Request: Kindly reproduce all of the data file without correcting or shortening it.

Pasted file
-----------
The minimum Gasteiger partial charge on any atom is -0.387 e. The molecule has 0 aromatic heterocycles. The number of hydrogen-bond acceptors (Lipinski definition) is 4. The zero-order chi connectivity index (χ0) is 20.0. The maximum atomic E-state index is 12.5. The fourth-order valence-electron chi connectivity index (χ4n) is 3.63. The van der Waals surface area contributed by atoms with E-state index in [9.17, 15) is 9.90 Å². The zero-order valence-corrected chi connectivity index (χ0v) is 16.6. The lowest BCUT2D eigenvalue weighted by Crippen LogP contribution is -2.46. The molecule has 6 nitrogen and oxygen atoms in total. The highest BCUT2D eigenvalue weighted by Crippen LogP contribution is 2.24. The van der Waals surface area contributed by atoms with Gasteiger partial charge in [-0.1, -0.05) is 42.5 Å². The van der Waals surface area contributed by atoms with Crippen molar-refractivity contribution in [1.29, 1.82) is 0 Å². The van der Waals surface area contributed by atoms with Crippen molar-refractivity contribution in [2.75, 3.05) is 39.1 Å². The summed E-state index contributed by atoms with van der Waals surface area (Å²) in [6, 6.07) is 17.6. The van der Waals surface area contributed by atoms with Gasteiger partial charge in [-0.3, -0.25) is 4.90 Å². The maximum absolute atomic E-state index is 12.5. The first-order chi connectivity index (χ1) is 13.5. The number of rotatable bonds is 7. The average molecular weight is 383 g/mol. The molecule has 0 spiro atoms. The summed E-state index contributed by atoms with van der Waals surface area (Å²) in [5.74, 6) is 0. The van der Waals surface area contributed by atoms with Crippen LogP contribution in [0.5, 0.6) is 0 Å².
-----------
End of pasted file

The minimum Gasteiger partial charge on any atom is -0.387 e. The molecule has 0 aromatic heterocycles. The number of hydrogen-bond acceptors (Lipinski definition) is 4. The zero-order chi connectivity index (χ0) is 20.0. The maximum atomic E-state index is 12.5. The fourth-order valence-electron chi connectivity index (χ4n) is 3.63. The van der Waals surface area contributed by atoms with E-state index in [9.17, 15) is 9.90 Å². The zero-order valence-corrected chi connectivity index (χ0v) is 16.6. The lowest BCUT2D eigenvalue weighted by Crippen LogP contribution is -2.46. The molecule has 6 nitrogen and oxygen atoms in total. The highest BCUT2D eigenvalue weighted by Crippen LogP contribution is 2.24. The van der Waals surface area contributed by atoms with Gasteiger partial charge in [-0.1, -0.05) is 42.5 Å². The van der Waals surface area contributed by atoms with Crippen molar-refractivity contribution in [1.29, 1.82) is 0 Å². The van der Waals surface area contributed by atoms with Crippen molar-refractivity contribution in [2.75, 3.05) is 39.1 Å². The summed E-state index contributed by atoms with van der Waals surface area (Å²) in [6, 6.07) is 17.6. The van der Waals surface area contributed by atoms with Gasteiger partial charge in [-0.3, -0.25) is 4.90 Å². The maximum absolute atomic E-state index is 12.5. The first-order chi connectivity index (χ1) is 13.5. The number of rotatable bonds is 7. The average molecular weight is 383 g/mol. The molecule has 0 spiro atoms. The summed E-state index contributed by atoms with van der Waals surface area (Å²) in [5.74, 6) is 0. The van der Waals surface area contributed by atoms with Crippen LogP contribution in [0.5, 0.6) is 0 Å².